16 - , T . You do not need to remember this formulation,...

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3. (Special representations) We have invented special ways of drawing certain important relations. For example, we can represent a relation on R 2 as an area in the plane. The following diagram represents the relation R de±ned by x R y if and only if x + y 7 . 7 7 y x 4. (Matrix) Suppose that A = { a 1 ,a 2 ,... ,a m } and B = { b 1 ,... ,b n } . We can represent R by an m × n matrix M of booleans ( T , F ) , where recall from the logic course that T stands for True and F for False . For i = 1 ,... ,m and j = 1 ,... ,n , de±ne M ( i,j ) = T , a i R b j = F , otherwise where M ( i,j ) is the usual notation for the ith row and jth column of the matrix. For example, if A = { a 1 ,a 2 } , B = { b 1 ,b 2 ,b 3 } and R = { ( a 1 ,b 1 ) , ( a 2 ,b 1 ) , ( a 2 ,b 2 ) } as before, then the matrix is ± T F F T T F ² It is also common to use the elements 0 , 1 instead of F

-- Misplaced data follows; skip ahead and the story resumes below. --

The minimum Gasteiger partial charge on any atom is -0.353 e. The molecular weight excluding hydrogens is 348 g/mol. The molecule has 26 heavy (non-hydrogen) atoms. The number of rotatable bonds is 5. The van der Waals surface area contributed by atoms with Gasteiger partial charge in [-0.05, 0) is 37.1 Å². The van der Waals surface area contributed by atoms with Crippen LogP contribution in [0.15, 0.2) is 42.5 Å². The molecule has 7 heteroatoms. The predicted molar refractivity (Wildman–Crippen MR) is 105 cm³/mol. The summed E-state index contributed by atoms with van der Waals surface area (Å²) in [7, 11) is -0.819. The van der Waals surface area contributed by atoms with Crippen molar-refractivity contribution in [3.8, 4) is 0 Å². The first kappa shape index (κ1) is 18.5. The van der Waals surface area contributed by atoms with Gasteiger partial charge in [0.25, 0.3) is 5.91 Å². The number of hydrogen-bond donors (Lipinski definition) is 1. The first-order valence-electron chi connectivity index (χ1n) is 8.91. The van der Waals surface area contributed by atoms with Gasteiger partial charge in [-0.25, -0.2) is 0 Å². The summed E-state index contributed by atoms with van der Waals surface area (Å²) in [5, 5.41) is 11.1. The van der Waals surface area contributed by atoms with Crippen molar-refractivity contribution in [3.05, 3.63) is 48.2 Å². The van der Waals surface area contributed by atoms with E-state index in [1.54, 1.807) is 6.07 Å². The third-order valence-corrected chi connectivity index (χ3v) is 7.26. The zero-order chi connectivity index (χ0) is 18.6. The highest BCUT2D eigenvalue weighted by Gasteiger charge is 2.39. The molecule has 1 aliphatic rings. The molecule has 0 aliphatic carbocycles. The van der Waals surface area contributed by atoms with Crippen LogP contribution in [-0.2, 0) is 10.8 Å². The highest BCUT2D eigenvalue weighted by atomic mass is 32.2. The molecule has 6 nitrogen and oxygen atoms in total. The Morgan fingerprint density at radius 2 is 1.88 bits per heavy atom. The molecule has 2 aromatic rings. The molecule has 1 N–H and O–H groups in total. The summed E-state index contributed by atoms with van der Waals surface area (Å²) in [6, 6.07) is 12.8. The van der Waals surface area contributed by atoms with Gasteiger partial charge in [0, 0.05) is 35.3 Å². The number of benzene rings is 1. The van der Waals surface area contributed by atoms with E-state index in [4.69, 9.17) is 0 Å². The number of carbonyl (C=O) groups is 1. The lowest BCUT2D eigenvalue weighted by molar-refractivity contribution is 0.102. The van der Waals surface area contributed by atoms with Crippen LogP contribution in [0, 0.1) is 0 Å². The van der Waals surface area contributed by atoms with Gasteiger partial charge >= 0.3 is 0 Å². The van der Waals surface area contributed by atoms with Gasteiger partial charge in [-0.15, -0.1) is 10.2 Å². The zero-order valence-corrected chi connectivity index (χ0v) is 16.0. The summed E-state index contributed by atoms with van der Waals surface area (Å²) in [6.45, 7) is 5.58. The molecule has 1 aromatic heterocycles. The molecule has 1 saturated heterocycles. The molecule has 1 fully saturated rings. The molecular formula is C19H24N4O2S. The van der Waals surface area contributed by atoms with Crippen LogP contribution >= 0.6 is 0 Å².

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Unformatted text preview: , T . You do not need to remember this formulation, although past exam questions have asked questions about this representation. 5. (Implementation) On a computer, we can store a relation using an array. This allows random access and easy manipulation, but can be expensive in space if the relation is much smaller that A B . With a sparse relation, where there are not many ordered pairs, an alternative approach is to use an array of linked lists, called an adjacency list . For example, consider the binary relation R = { (1 , 1) , (1 , 3) , (2 , 1) } on set 17...
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